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Paul Roland

“Duel” – 20th Anniversary Reissue

Review by Gary Hill

This might not really qualify as progressive rock, but it has to come close if it doesn’t. It’s an interesting set that sort of crosses the border between classic rock sounds and progressive rock. It’s just a little more straightforward sometimes than a lot of prog rock fans would want. Still, the music here is all good. I have to say that if there’s a complaint to be made it’s that there is too much material here. While more is often a better value, I think that in this case the extra songs sort of dilute the final product. There just isn’t enough variety to carry through in this long of an album. Of course, that said, I wonder how many people still do “album experiences.” If you take each song by itself there is really no “bad cut.” That makes this a good album. I’d just find it more compelling if it were a little shorter or a little more varied.

This review is available in book format (hardcover and paperback) in Music Street Journal: 2010  Volume 3 at

Track by Track Review

This comes in with a metallic approach, but alternates out into something closer to Hawkwind in their more straightforward periods. I can hear hints of something like Huw Lloyd Langton on this. It’s a great tune that’s accessible and intriguing.

Crimes of Dr Cream
A very British piece, this has some of that Hawkwind element here. It’s bouncy and rather like something from Spinal Tap in certain ways. Of course, I mean that in the best way. I can also make out some Trevor Rabin here.
Reptile House
There’s a psychedelic element to this track. It’s pretty and quite intricate with a balladic arrangement. It’s more purely progressive rock oriented than the other music we’ve heard so far. The vocals are quite “British.” The bridge, with its psychedelia meets space approach is cool. There are a lot of intriguing pieces of sound here.
Spring Heeled Jack
I can’t look at this song title and not think about the supposed rock opera/concept album by Spinal Tap. This track is a great rocker with some definite British vocals. It’s got an interesting arrangement and is catchy.
There’s more of a keyboard element to this track. It is another that reminds me in small ways of Hawkwind. It’s a more purely prog rock piece than some of the other music here. It’s also quite cool.
At the Edge of the World
Another that’s hard rocking, this still has plenty of progressive rock in the mix. It’s more classic rock probably than pure prog, but I don’t have any real misgivings calling it “progressive rock.”
Alice's House
This is a tasty mellower piece of music that’s quite cool. It’s playful and quite symphonic at times, yet it’s also catchy. 
More intricate and involved, this is another mellower piece of music that’s quite certainly progressive rock. It’s got a lot of symphonic arrangement to it.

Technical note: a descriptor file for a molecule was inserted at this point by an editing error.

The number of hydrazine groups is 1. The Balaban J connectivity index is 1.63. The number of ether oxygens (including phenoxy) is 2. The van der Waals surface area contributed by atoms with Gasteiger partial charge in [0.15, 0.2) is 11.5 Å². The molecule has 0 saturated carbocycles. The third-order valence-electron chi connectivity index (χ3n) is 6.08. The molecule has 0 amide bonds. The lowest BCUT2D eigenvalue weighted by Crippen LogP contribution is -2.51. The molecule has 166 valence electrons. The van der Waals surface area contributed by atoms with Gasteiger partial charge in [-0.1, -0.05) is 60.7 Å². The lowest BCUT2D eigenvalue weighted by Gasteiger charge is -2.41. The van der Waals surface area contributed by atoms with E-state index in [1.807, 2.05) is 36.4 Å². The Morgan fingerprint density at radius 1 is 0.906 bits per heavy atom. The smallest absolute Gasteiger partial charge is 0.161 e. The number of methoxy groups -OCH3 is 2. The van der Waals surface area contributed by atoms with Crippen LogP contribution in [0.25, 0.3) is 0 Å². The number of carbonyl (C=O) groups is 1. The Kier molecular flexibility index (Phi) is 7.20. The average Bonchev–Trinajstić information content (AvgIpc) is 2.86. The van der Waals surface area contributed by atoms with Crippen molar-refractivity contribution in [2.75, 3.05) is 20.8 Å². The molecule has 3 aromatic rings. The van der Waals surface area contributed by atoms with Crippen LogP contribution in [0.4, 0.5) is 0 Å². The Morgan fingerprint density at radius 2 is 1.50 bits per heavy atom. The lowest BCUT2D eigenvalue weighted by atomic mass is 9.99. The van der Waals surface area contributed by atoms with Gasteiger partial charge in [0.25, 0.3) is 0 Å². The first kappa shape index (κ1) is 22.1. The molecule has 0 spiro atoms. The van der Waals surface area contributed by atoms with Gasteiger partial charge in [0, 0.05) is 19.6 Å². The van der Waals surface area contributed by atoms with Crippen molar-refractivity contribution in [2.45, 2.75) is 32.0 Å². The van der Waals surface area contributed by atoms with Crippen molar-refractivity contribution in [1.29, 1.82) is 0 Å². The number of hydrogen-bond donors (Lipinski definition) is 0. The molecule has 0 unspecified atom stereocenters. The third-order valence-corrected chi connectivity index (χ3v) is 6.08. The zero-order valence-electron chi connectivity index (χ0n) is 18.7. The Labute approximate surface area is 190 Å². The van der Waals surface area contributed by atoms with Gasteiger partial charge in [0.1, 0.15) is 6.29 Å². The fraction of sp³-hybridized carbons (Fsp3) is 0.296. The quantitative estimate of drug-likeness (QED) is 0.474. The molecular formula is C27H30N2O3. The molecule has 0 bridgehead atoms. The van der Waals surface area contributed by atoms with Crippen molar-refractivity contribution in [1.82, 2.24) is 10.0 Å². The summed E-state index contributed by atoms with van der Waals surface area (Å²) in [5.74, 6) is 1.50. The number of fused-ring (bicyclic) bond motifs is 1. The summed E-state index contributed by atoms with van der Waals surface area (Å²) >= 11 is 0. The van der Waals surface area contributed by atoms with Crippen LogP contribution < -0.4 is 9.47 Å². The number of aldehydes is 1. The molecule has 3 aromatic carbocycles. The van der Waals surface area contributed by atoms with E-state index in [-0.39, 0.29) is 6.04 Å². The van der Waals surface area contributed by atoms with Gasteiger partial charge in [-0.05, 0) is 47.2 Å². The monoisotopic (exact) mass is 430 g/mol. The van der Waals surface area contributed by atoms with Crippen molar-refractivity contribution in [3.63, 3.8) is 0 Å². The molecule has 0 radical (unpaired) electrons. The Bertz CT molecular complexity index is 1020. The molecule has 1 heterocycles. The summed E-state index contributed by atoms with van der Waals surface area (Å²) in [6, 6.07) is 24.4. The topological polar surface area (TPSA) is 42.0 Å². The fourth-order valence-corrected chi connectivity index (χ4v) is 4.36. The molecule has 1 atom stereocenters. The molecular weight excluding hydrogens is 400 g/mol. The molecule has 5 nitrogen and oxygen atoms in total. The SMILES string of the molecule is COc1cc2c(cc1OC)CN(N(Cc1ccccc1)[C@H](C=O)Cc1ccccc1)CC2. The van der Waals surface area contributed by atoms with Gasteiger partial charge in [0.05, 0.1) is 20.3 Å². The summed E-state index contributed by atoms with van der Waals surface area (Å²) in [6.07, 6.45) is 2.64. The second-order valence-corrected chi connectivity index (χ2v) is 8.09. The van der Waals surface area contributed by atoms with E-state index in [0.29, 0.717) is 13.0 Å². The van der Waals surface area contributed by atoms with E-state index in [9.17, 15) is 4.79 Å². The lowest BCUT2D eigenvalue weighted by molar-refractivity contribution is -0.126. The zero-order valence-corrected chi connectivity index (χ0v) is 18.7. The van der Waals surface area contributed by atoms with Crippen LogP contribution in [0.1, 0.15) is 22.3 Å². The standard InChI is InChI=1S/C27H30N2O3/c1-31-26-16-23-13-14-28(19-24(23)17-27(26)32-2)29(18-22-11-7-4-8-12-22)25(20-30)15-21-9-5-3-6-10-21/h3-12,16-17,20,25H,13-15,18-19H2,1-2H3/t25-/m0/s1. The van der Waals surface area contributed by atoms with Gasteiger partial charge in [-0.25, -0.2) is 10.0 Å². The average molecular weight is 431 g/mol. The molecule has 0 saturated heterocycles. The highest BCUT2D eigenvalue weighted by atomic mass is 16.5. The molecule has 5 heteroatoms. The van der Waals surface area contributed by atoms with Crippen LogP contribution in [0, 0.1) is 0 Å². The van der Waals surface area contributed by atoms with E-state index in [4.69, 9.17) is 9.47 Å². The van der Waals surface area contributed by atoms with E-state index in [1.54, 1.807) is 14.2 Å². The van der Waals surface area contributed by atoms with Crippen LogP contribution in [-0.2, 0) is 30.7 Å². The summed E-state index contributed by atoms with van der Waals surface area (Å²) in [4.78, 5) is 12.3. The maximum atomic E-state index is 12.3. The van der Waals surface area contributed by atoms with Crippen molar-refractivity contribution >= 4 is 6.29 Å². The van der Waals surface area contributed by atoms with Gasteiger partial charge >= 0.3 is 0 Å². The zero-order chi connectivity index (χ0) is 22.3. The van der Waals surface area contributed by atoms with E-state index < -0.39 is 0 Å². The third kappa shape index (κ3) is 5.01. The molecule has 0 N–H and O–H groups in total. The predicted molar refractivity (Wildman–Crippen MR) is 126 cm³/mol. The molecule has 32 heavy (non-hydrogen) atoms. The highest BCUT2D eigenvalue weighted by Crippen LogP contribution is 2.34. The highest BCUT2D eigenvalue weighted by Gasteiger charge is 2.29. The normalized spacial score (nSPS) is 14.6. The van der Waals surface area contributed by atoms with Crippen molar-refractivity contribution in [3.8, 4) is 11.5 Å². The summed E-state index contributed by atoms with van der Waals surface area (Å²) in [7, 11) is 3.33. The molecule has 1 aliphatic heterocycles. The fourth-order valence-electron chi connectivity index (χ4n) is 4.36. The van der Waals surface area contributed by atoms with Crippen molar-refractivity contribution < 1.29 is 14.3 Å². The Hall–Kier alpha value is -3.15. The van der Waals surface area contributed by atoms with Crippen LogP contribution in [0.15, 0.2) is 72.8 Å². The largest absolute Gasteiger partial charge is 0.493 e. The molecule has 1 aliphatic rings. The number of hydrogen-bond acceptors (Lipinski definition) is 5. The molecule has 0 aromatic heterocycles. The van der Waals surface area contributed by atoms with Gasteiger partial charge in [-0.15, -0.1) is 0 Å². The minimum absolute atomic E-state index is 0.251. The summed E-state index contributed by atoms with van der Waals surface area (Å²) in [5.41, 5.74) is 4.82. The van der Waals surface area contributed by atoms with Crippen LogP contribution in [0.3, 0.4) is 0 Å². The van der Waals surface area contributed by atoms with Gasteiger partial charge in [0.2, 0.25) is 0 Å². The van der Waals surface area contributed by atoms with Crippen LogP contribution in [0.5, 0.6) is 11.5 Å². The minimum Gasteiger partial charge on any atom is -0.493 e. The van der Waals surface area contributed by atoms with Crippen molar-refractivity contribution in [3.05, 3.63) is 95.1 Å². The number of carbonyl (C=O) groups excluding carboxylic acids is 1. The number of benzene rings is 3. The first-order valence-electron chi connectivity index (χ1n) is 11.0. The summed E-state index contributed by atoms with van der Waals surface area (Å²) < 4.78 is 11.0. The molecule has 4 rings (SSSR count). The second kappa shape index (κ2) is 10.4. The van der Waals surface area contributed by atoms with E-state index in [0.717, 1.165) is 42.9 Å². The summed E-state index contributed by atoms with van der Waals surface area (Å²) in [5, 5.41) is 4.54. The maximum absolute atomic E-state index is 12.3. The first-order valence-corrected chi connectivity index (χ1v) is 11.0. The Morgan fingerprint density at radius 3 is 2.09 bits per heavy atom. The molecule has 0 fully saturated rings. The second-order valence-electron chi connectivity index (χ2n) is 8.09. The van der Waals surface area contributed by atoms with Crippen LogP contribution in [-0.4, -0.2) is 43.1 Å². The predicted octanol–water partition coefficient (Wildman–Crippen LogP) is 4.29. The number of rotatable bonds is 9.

The King Must Die
This is a three part suite and each is served by a single track. 
A) Over the Hills
Opening with some old time music in an acoustic motif, this powers out into a rocking jam that reminds me a bit of a more progressive rock oriented Black 47 with some Hawkwind thrown in for good measure. 
B) The King Must Die
This movement opens with a repeat of the progression and sounds that started the first movement. As it moves out from there it’s more of a folk meets prog ballad approach. You might hear The Strawbs on this. It develops in a very organic and folk-like way.
C) The King Is Dead
A return to the opening motif of the suite ties things together again. Then the track moves to an almost metallic crunch and this is another that reminds me of 1980’s Hawkwind quite a bit. It’s quite an expansive and soaring number that has some intriguing changes.
Witchfinder General
Here we get the first bonus track of the set. It’s a hard rocker, but definitely not metal. There are some definite sounds that make me think of Spinal Tap (and I mean that in a good way). I really love the classic rock guitar solo on this piece. 
Madame Guillotine
The hard rock meets bouncy prog sound is present on this bonus track. It’s another that has a cool guitar solo, although this one is more proggy. 
Death or Glory
Another bonus track, this is more purely progressive rock, and yet there is kind of an ’80’s vibe here, too. It’s actually one of my favorite cuts on show. There are some cool instrumental sections.
Suitably, there are some hints of Eastern sounds here. This is otherwise not that different from a lot of the other music on the disc. It’s probably more classic rock than real prog, but it’s quite cool. It’s another bonus track. 
Twilight of the Gods
Much more hard rocking, this is not metal, but it is metallic. It’s not bad, but not a standout. It is another bonus piece. The guitar solo section here does have a few points where I’d say it crosses into “heavy metal” territory. 
This just isn’t all that special, just more of the same. Of course, it is a bonus track, but perhaps this is a case where less would have been more.
Blades of Battenburg
While this bonus song is better than the previous one, it’s still not all that special. By this point it’s all starting to blend together. I have to think the album would have been stronger with a few of these extras left by the wayside. 
Crimes of Dr Cream (Demo)
Another bonus number, this (as the title says) is an alternate take of a track that appeared earlier on the set. It’s a good tune, but the whole process is getting a little tedious by now. 
The King Is Dead (Demo)
A final bonus song closes the set and this is another demo of a track we heard earlier. Once more, it’s good, but I have to think the set would have been stronger with only one or two bonus pieces (or perhaps none).
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